May 15-18, 2014: Society for Industrial Archeology Annual Conference will be held in Portland Maine. Tours of the Bath Iron Works and the Maine Maritime Museum will be included. See www.sia-web.org for more information.

May 17, June 14 and July 12, 2014: Blackstone Canal Conservancy work days, 9AM, Plummers Landing west parking area, Church St. Northbridge, MA.

July 24 to Aug 3, 2014:. Cape Cod Canal Centennial Celebration. A weeklong celebration will be filled with maritime-themed events, from historical exhibits and tall ships on display, to a tugboat parade and children’s activities along the canal. There will be an opening gala and a grand ball as well as a tour of the historic Charles W. Morgan, the last surviving wooden whaling ship. See www.capecodtoday.com/article/2013/01/19/16597-cape-cod-canal-centennial-coming-next-year for a synopsis, capecodcanalcentennial.com/events/ for a listing of events, and/or search for “Cape Cod Canal Centennial” for further information.

2014 - World Canals Conference, Navigli Lombardi, Milan, Italy


Tentative Dates for the Fall MCA activities are as follows:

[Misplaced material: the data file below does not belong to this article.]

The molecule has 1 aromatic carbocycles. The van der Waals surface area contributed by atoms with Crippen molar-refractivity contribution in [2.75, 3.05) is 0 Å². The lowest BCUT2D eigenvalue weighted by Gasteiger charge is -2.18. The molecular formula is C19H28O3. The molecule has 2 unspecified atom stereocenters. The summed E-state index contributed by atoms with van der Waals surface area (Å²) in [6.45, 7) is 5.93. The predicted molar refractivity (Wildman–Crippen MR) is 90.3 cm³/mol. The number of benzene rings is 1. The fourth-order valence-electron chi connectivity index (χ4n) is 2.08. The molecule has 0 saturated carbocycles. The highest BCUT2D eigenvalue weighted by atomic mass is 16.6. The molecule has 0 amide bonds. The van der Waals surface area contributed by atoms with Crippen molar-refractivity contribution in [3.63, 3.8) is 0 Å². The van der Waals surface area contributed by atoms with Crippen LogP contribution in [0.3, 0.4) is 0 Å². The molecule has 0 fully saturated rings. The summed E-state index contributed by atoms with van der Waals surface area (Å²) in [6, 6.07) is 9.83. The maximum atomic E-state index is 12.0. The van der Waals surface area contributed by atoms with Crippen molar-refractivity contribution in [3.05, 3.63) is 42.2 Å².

Sunday, October 5, 2014 - Bike Tour, north-bound, starting at 9:00am

Sunday, October 19, 2014 - MCA-AMC Fall Walk, TBD

Sunday, October 26, 2014 - Fall Meeting

These dates may change slightly based upon the personal schedules of trip leaders and speakers. Please check website a few weeks before for any changes.

Nashua Telegraph 1944 Feb 17TRANSFER OF LEGACIES
by Marlies Henderson

Alec Ingraham, from Billerica, treated me to a striking story about the Cloth Warehouse; a storage building across the street from the Talbot Mills. The key to this warehouse has recently changed hands from Pace Industries to the Middlesex Canal Association, and the idea to have a new location for our canal museum is finally blossoming.

Alec told me that the Talbot family used to live nearby, on Mount Pleasant Street. Their estate no longer exists, except for two monumental pillars that still guard what used to be a parcel of land reaching from Doris Avenue to the railroad; not much is left there to preserve the memory of former Massachusetts Governor Thomas Talbot!